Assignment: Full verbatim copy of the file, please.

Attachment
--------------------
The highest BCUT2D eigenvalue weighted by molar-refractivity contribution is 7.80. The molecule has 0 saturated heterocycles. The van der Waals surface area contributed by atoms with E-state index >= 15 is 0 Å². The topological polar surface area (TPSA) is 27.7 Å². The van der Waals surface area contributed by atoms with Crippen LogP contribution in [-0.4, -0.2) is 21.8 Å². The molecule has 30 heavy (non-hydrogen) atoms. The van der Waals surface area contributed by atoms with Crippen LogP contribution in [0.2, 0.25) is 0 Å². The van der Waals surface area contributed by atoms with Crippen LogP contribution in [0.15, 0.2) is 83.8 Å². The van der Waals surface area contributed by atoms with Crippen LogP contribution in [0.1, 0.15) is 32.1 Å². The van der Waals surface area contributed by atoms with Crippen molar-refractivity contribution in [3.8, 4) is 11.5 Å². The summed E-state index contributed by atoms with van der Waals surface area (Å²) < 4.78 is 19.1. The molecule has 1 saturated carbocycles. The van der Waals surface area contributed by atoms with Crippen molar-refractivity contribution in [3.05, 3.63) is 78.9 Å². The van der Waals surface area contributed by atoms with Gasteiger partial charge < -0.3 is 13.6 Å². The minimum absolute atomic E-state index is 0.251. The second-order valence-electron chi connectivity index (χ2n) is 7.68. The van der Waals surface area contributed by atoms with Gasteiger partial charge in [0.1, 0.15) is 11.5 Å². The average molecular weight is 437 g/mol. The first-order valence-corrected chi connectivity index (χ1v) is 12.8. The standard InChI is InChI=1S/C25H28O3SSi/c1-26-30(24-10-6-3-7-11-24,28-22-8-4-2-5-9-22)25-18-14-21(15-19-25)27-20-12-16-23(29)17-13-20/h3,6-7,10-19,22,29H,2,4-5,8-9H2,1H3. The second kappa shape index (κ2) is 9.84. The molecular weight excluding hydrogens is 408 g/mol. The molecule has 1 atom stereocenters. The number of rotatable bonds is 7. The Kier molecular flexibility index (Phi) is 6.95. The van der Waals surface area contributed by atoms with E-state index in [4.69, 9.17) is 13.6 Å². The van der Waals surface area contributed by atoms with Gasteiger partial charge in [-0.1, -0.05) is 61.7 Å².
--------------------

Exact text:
The highest BCUT2D eigenvalue weighted by molar-refractivity contribution is 7.80. The molecule has 0 saturated heterocycles. The van der Waals surface area contributed by atoms with E-state index >= 15 is 0 Å². The topological polar surface area (TPSA) is 27.7 Å². The van der Waals surface area contributed by atoms with Crippen LogP contribution in [-0.4, -0.2) is 21.8 Å². The molecule has 30 heavy (non-hydrogen) atoms. The van der Waals surface area contributed by atoms with Crippen LogP contribution in [0.2, 0.25) is 0 Å². The van der Waals surface area contributed by atoms with Crippen LogP contribution in [0.15, 0.2) is 83.8 Å². The van der Waals surface area contributed by atoms with Crippen LogP contribution in [0.1, 0.15) is 32.1 Å². The van der Waals surface area contributed by atoms with Crippen molar-refractivity contribution in [3.8, 4) is 11.5 Å². The summed E-state index contributed by atoms with van der Waals surface area (Å²) < 4.78 is 19.1. The molecule has 1 saturated carbocycles. The van der Waals surface area contributed by atoms with Crippen molar-refractivity contribution in [3.05, 3.63) is 78.9 Å². The van der Waals surface area contributed by atoms with Gasteiger partial charge < -0.3 is 13.6 Å². The minimum absolute atomic E-state index is 0.251. The second-order valence-electron chi connectivity index (χ2n) is 7.68. The van der Waals surface area contributed by atoms with Gasteiger partial charge in [0.1, 0.15) is 11.5 Å². The average molecular weight is 437 g/mol. The first-order valence-corrected chi connectivity index (χ1v) is 12.8. The standard InChI is InChI=1S/C25H28O3SSi/c1-26-30(24-10-6-3-7-11-24,28-22-8-4-2-5-9-22)25-18-14-21(15-19-25)27-20-12-16-23(29)17-13-20/h3,6-7,10-19,22,29H,2,4-5,8-9H2,1H3. The second kappa shape index (κ2) is 9.84. The molecular weight excluding hydrogens is 408 g/mol. The molecule has 1 atom stereocenters. The number of rotatable bonds is 7. The Kier molecular flexibility index (Phi) is 6.95. The van der Waals surface area contributed by atoms with E-state index in [4.69, 9.17) is 13.6 Å². The van der Waals surface area contributed by atoms with Gasteiger partial charge in [-0.1, -0.05) is 61.7 Å².